Today, I made a small 3x3x3 LED cube with an ATtiny2313 that I had from about 2 weeks ago. Whenever I had to reprogram the LED cube when I thought of more awesome patterns, I had to get out my breadboard and then wire up everything again referring to pin-outs of ATtiny2313 and make sure everything is connected right and then finally upload the new code.
So I went on to eBay and amazon searching for something to program these chips as I was planning on using these chips a lot in the future. After spending about an hour I just realized I was wasting my time as there was no way I was going to spend about 20-30 dollars on a simple shield.
After thinking for a bit, I decided to make a simple and easy to make, ATtiny2313 programming shield, after I made it, all I needed to do to recode any of my attinys' is to just put it in the programming shield and just in a few clicks you have your code uploaded! No need to worry if everything is wired right and make sure there are no short circuits or anything that can short out the chip and fry it or anything else of that sort.
So now in this instructable I will show you how to build one of these shields for yourself!
It costs almost nothing and takes only about 30mins or so to make it.
So lets get started!
Step 1: Materials
- 10 Micro Farad Capacitor (or similar value)
- 2 LED's
- A couple of wires
- A single row pin header strip
- A single row female pin header strip
- Soldering Iron
- Glue Gun (Or just good glue)
Step 2: Prototype and Pinout
The image shows the pin-out diagram on how to wire up everything, you basically wire up everything as shown in the pin-out but not to the arduino directly but to a protoboard which has headers attached to them which can be attached to the arduino as a shield.
Make sure you keep the pin-out diagram of the ATtiny2313 next to you when wiring up everything to avoid any forgetful errors that may occur.
(Pin-out of ATtiny2313 Taken from http://blog.williambritt.com/uploads/attiny2313-pinout.png)
Step 3: Working on the Actual Shield
Start off by attaching the female headers in the center of the protoboard and then put the male headers in the arduino and then put the protoboard on it so as to get the exact position where to solder the male headers.
Then connect the right pins from the male header onto the female headers according to the pin-out (Female headers are going to be used to attach the ATtiny2313 and male headers are going to be used to attach the shield to the arduino)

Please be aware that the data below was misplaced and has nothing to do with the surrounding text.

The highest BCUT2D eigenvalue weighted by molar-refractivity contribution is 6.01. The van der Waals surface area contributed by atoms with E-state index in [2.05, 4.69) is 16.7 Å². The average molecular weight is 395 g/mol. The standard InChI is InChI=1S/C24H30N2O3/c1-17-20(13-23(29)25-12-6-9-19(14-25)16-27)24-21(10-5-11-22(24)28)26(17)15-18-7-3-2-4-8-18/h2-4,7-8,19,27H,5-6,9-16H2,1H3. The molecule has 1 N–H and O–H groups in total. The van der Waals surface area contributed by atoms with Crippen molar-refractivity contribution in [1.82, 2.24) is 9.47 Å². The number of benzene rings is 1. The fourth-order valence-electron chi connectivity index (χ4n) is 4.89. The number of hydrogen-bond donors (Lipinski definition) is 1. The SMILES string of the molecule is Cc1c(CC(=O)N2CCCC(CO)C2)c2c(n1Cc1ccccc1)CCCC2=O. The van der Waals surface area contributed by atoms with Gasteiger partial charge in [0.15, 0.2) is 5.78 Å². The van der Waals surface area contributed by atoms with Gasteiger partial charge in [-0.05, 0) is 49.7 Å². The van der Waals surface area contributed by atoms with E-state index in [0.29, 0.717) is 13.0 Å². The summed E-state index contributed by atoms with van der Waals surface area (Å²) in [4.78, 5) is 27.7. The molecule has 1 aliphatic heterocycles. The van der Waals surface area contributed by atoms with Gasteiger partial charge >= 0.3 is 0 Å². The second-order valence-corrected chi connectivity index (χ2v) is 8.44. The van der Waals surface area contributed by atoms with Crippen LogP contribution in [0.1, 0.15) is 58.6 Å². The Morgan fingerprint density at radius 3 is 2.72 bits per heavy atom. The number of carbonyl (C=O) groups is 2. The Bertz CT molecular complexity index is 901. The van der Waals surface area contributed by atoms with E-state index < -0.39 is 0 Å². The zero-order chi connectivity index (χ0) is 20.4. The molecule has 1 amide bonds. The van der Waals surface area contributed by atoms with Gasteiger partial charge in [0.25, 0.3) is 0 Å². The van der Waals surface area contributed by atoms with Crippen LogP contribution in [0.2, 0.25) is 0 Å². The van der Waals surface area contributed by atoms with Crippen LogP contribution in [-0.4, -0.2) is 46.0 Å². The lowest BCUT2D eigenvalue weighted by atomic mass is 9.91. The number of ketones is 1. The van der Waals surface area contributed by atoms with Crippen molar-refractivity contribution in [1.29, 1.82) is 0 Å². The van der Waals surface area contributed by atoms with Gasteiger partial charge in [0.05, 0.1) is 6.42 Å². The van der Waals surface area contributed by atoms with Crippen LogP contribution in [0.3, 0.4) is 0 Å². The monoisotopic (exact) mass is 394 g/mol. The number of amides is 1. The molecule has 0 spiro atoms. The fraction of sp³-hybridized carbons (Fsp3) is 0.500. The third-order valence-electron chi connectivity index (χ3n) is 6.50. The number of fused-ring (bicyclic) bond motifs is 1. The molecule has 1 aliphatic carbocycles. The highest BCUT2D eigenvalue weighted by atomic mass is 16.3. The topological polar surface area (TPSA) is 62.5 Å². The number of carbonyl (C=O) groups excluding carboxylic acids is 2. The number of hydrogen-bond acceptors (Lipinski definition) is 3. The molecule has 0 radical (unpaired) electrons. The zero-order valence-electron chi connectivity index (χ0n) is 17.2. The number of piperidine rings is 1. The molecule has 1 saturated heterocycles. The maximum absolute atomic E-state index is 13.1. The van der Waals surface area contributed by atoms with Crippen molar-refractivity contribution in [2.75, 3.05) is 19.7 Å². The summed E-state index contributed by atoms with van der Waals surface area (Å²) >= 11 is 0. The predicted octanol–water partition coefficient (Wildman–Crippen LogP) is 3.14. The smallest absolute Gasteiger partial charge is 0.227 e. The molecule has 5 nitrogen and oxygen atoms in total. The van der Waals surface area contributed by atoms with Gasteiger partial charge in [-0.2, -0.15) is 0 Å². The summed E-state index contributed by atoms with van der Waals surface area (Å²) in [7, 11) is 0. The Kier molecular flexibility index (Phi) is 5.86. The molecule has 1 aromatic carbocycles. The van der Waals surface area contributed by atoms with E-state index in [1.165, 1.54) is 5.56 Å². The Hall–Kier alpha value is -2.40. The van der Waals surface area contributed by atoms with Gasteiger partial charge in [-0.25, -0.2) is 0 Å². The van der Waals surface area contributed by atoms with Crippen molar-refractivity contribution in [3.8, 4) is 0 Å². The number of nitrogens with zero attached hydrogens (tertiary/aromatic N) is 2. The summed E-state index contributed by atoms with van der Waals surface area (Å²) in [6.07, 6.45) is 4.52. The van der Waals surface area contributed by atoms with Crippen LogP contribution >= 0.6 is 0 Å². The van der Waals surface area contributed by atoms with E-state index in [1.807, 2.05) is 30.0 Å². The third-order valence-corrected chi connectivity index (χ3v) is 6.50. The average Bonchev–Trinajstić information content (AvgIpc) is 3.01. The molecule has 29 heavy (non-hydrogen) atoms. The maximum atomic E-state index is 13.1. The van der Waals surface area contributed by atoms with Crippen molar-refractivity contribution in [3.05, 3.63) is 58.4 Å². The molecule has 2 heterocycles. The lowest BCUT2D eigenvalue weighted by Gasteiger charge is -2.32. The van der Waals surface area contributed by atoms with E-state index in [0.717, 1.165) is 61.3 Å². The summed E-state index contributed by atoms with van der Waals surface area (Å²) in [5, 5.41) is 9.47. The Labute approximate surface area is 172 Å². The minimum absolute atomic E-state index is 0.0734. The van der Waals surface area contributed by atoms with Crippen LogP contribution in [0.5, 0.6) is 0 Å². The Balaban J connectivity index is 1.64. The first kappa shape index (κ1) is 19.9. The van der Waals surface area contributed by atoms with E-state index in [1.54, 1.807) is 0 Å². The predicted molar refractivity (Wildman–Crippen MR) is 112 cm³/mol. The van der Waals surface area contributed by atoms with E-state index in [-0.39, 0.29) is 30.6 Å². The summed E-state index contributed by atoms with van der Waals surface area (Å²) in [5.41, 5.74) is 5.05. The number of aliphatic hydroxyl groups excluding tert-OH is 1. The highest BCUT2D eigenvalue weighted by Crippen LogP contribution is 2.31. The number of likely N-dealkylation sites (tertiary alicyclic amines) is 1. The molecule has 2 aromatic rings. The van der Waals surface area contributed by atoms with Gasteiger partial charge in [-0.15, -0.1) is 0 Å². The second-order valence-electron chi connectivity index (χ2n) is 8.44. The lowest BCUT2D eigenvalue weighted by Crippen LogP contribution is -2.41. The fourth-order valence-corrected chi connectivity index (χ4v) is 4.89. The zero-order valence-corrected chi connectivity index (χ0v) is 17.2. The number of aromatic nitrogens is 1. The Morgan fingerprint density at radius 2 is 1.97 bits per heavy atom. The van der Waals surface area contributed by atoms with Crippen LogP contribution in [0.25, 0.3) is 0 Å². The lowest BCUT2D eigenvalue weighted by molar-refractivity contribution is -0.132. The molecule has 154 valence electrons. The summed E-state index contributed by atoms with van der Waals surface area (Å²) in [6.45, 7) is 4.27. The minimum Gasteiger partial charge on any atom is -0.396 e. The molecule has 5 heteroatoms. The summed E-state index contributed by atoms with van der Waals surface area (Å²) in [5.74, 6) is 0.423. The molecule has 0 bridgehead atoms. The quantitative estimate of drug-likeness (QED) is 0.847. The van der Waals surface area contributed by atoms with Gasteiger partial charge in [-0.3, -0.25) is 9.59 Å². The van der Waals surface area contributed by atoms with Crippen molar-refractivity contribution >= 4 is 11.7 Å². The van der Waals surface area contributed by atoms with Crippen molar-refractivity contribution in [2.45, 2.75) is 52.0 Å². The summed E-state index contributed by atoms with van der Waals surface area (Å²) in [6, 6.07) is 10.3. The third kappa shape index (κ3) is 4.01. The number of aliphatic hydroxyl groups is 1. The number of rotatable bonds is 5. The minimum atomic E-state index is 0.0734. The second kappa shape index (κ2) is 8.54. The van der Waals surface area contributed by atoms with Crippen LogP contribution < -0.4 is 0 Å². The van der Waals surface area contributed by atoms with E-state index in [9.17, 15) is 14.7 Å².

Then add the 2 LED's and the capacitor and connect them according to the pin-out as well, make sure the capacitor is attached the right way if its a polarized capacitor.
Then once everything has been wired up connect it to the arduino and upload a test code to make sure everything works fine (Instructions on how to do this on the next step), then once the testing is done you can add some hot-glue around the solder joints to make sure they are firm and don't make any sort of wrong connections. You could also use some electrical insulating gel/glue.
Step 4: Installing ATtiny Files
To program the ATtiny2313 there are 3 main steps;
1)Installing the ATtiny files
2)Setting up Arduino as an ISP
3)Connecting the shield and uploading the code
First download this;
This download includes the files that need to be installed on the arduino IDE in order to program and use ATtiny boards with the Arduino programming environment.
By following the read-me, make sure that all the files are installed properly. As soon as they are installed, then when you go to Tools->Board, you should see a whole lot of new ATtiny options (There are ATtiny2313, ATtiny44, ATtiny84 and some ATtiny85 options).
Step 5: Setting Up Arduino As ISP
To set the Arduino as an ISP, first connect your arduino to the computer and open the example sketch 'ArduinoISP' by going to file, examples and ArduinoISP.
Then upload the code to the arduino by selecting the right board and right serial port in the options.
To make sure that you have uploaded the right program, in the next step you will make sure that the "Heartbeat" LED is working as it should (Fading on and off).
Step 6: Connecting the Shield and Uploading the Code
Now once that is done, connect the shield to the arduino and you should see the Heart LED fading at a regular interval. Now once you see the the LED is doing what its supposed to do, then attach the ATtiny2313 to the shield. Now go into the arduino IDE again and then go to Tools->Programmer and select Arduino as ISP.
Then in the Tools->Boards, select the ATtiny2313 1Hz (Factory default sets the clock of the ATtiny2313 to 1Hz)
After selecting those 2 options then just open up your code and then hit Upload to upload the code to the ATtiny2313 with the Arduino as an ISP (Simply put, you are programming the ATtiny2313 by using the Arduino to connect it to the computer)
Once you are done uploading the code, then make sure you change the 2 options you changed back to the original so that you can upload code to the arduino again after doing this.
Step 7: What Next?
So now since you can program and use an ATtiny2313, why not try use these for all your future projects instead of Arduino's?
They are a lot cheaper than the Arduino (by 22-30 dollars) and they are capable of 18 I/O pins and they work with most of the common Arduino coding environment functions. The size of them is much smaller compared to the arduino as well which is very handy when trying to put things into small enclosures etc.
The only drawback of the ATtiny2313 is that some functions are not supported by it, so projects involving them cannot be done and the amount of I/O pins are limited.
But on the bright side, for small/simple projects these are great!
If you make any projects based on the ATtiny2313 or if you make this programmer, then be sure to upload a picture or a video of it and post a comment below :)